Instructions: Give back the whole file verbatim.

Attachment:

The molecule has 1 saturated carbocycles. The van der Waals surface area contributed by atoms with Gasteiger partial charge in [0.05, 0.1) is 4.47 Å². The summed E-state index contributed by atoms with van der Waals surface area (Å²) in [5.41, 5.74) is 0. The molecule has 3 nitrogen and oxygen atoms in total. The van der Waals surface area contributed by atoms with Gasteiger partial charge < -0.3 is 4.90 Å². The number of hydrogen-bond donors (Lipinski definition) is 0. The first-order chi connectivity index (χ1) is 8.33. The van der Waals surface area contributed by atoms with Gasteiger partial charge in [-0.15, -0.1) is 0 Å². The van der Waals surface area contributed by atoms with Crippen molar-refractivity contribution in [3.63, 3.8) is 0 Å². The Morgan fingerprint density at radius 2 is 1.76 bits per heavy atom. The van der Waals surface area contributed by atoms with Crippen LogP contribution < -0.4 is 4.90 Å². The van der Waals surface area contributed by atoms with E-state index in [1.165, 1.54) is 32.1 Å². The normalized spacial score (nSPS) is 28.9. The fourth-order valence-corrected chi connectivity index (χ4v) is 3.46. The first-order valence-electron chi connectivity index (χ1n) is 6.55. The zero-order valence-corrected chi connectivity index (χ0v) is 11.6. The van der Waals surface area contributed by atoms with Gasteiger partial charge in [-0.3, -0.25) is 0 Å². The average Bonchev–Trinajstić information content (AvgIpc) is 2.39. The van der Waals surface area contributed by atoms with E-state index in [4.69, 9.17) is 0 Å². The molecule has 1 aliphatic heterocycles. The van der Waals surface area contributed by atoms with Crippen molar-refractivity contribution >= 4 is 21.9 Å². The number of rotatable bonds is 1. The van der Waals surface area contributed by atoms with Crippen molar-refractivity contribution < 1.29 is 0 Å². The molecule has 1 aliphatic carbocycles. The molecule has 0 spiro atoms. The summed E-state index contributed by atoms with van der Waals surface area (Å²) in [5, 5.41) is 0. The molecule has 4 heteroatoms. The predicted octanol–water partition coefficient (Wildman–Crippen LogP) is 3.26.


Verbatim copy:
The molecule has 1 saturated carbocycles. The van der Waals surface area contributed by atoms with Gasteiger partial charge in [0.05, 0.1) is 4.47 Å². The summed E-state index contributed by atoms with van der Waals surface area (Å²) in [5.41, 5.74) is 0. The molecule has 3 nitrogen and oxygen atoms in total. The van der Waals surface area contributed by atoms with Gasteiger partial charge < -0.3 is 4.90 Å². The number of hydrogen-bond donors (Lipinski definition) is 0. The first-order chi connectivity index (χ1) is 8.33. The van der Waals surface area contributed by atoms with Gasteiger partial charge in [-0.15, -0.1) is 0 Å². The van der Waals surface area contributed by atoms with Crippen molar-refractivity contribution in [3.63, 3.8) is 0 Å². The Morgan fingerprint density at radius 2 is 1.76 bits per heavy atom. The van der Waals surface area contributed by atoms with Crippen LogP contribution < -0.4 is 4.90 Å². The van der Waals surface area contributed by atoms with E-state index in [1.165, 1.54) is 32.1 Å². The normalized spacial score (nSPS) is 28.9. The fourth-order valence-corrected chi connectivity index (χ4v) is 3.46. The first-order valence-electron chi connectivity index (χ1n) is 6.55. The zero-order valence-corrected chi connectivity index (χ0v) is 11.6. The van der Waals surface area contributed by atoms with Gasteiger partial charge in [-0.3, -0.25) is 0 Å². The average Bonchev–Trinajstić information content (AvgIpc) is 2.39. The van der Waals surface area contributed by atoms with E-state index in [4.69, 9.17) is 0 Å². The molecule has 1 aliphatic heterocycles. The van der Waals surface area contributed by atoms with Crippen molar-refractivity contribution >= 4 is 21.9 Å². The number of rotatable bonds is 1. The van der Waals surface area contributed by atoms with Crippen molar-refractivity contribution < 1.29 is 0 Å². The molecule has 1 aliphatic carbocycles. The molecule has 0 spiro atoms. The summed E-state index contributed by atoms with van der Waals surface area (Å²) in [5, 5.41) is 0. The molecule has 4 heteroatoms. The predicted octanol–water partition coefficient (Wildman–Crippen LogP) is 3.26.